Beguiler review in No Depression

Beguiler review in No Depression, by Mando Lines
Angela Easterling's new CD is called Beguiler, which means to charm or attract, generally by deception.  The album is quite charming and, if you listen to the lyrics, you'll find deception as well.  The most obvious example  is Group Self Deception (It's Alright), a tune about the lies folks tell every day.  "Lie to the dentist about flossing your teeth, Lie to the scale about what you eat, Lie to your wife about where you've been, Lie to your man 'cause you were with his friend . . ."  

 

A Married Man tackles a more specific type of deception, warning "no matter how you try, you won't win his heart tonight."   Partner deception and self-deception in matters of the heart are dealt with in Maria, My Friend, a song told from the standpoint of a girl in love with her brother's girlfriend, Maria.  "He never knew a thing but she would take off his ring, put her hand in mine, sneak out some cheap wine and make my head spin."  When Maria owns up to her orientation and heads west, our narrator doesn't go, staying behind and marrying a nice guy like she's supposed to, ending up "empty within." 

 

In a sort of follow up to Black Top Road (the title song to Ms. Easterling's last album), the song Manifest Destiny addresses the deception inherent in calling property your own.  "They stole this land from the Cherokee and sold it to my family. Taken now from you and me, Manifest Destiny."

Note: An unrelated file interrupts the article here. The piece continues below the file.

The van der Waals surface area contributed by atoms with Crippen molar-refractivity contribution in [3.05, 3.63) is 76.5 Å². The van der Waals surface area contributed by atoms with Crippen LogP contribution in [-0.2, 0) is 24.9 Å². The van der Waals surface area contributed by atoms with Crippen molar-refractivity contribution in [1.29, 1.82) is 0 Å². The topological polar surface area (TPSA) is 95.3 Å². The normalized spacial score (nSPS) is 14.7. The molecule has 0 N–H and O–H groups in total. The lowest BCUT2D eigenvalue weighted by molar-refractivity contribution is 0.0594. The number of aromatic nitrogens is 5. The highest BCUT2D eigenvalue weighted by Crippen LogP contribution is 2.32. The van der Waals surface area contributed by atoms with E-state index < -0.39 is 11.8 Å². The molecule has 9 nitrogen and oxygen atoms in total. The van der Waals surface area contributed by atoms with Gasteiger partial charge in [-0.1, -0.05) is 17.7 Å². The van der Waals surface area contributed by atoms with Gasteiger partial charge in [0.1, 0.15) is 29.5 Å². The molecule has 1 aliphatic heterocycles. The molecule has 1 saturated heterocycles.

I finally had the opportunity to meet Ms. Easterling in Telluride last month, where she was appearing as a Telluride Troubadour finalist.  (Photo on the left is Ms. Easterling on Telluride's main stage.)  I've been keeping up with her for several years and remain impressed by this talented, beautiful and hard-working woman from South Carolina.  Those who know Ms. Easterling will tell you she's the genuine article, just as real and honest as you're going to find behind a microphone these days. 

 

So what's an honest girl doing singing about all these lies?  Telling the truth about them, of course, in a voice that is strong and clear, backed by The Beguilers, who are Brandon Turner (guitar) and Jeff Hook (drums).  Will Kimbrough, who produced the record, also plays on it along with Byron House (bass) and Fats Kaplin (fiddle, accordion, pedal steel).  Mr. Kimbrough has taken this very strong cast of players and found just the right combination of instruments for each song, resulting in the impression that each song is recorded just as it should be, nothing missing and nothing extra. 

 

In truth, all the songs on Beguiler aren't about deception.  Ms. Easterling wrote 10 of the 12 songs on the CD, which are more extensions than departures from the themes of her previous work.  That said, these songs, like Ms. Easterling, seem more mature and self-confident.  Musically, Beguiler runs the gamut from the light and upbeat Happy Song to a slow and sad Johnstown, Pennsylvania.  Ms. Easterling rocks us on Two Clouds, goes country on A Married Man and takes us to a cool jazz club on Pocket.  All in all, a fine CD from an up-and-coming singer songwriter.  Give it a listen.     

 

Album photo by Coke Whitworth, photo of Ms. Easterling at Telluride by Mando Lines.

Last Updated ( Thursday, 15 September 2011 18:02 )